Toshiba Accused of Gender Discrimination in U.S.

Toshiba’s U.S. business was slapped with a $100 million lawsuit for alleged discrimination against female employees over pay and promotion. It’s not the first time Toshiba has been in the spotlight on the broader issue of gender disparities in the workplace.

A promoter dances during Toshiba’s product demonstration at CEATEC JAPAN 2010.

This issue was raised at the company’s shareholder meeting in Tokyo last June; during the question and answer session, one shareholder asked why Toshiba didn’t have any female executives. Like many other Japanese companies, Toshiba’s board of directors and executive officers are all male.

“We are not discriminating at all,” a Toshiba executive said in response to the shareholder’s question. “It’s just that we haven’t found appropriate candidates. We expect to have female executives in near future,” he said.

The lawsuit filed this week against Toshiba America Inc. claims that the company regularly fails to pay women equal salaries and bonuses as men who do similar work, segregates women into lower pay-grade positions and favors men for promotion. The suit seeks to represent a class of as many as 8,000 female employees in the U.S.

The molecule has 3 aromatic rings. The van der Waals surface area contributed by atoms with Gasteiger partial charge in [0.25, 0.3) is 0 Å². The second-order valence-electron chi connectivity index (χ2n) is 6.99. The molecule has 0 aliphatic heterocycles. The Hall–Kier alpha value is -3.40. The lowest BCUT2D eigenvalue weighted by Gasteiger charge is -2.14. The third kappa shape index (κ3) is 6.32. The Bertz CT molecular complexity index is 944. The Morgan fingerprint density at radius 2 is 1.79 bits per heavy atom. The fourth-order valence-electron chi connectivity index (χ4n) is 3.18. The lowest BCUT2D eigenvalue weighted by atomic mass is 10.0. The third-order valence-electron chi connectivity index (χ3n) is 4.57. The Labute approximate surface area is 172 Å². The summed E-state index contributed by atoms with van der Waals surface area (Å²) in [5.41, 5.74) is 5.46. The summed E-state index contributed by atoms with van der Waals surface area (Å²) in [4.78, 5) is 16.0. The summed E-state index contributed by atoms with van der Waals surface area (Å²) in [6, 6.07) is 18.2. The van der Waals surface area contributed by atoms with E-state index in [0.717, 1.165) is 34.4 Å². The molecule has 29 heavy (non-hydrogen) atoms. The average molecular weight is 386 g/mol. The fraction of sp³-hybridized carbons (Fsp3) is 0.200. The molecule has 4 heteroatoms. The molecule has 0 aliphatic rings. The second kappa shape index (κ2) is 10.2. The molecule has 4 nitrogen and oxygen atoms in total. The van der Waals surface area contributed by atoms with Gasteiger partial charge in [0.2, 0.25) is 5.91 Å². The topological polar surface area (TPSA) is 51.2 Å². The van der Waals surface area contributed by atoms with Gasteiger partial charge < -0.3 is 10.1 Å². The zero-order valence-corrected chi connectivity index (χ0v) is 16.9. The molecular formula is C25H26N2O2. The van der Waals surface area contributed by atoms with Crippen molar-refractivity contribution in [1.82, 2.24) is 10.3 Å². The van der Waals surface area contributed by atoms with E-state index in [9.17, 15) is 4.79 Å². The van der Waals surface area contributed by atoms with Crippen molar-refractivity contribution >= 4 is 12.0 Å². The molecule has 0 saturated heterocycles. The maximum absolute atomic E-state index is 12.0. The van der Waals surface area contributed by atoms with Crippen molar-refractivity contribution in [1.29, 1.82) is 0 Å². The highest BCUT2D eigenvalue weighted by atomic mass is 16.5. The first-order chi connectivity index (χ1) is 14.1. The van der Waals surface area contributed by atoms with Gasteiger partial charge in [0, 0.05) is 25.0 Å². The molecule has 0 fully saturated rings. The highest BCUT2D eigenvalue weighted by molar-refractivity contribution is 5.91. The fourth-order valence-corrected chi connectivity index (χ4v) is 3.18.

While this is the latest in a string of gender discrimination suits against major companies in the U.S., the case involving a unit of the Japanese electronics maker also sheds light on the broader situation in Japan, where discrepancies in labor conditions between men and women are larger than they are in the U.S.

The average wage level for women in Japan was about 68% of that for men in 2008, according to a survey of workers (excluding those working part-time) by the Ministry of Health, Labor and Welfare. By comparison, women’s wages in the U.S. were about 80% of men’s in 2008.

The fact that few women are in middle manager and executive positions in Japan results in a big wage difference, the ministry says.

According to a 2009 survey by business publisher Toyo Keizai, just 1.2% of executives at listed Japanese companies were women. In the U.S., women held 13.5% of executive officer positions in Fortune 500 companies in 2009, according to a survey by Catalyst Inc, a nonprofit organization that focuses on women in the workplace.

In Japan, many social and political factors are behind the statistics showing a gender gap at work places.

One main factor, for example, is lack of support both at home and in the society for women trying to have children while keeping their full-time jobs. About 70% of women who get pregnant quit their jobs in Japan, according to a ministry official. This also reflects the society’s expectations that women shoulder more childcare responsibilities than men.

The government implemented a revised law last year to make it easier for men to take childcare leave while also allowing women to work shorter hours after returning to work following their maternity leave. The labor ministry has also been calling on companies to proactively implement measures to narrow gender gaps in terms of promotions and other working conditions.

While those may not immediately translate into better conditions for working women, “revising the system is also a way to raise people’s awareness,” says the ministry official.


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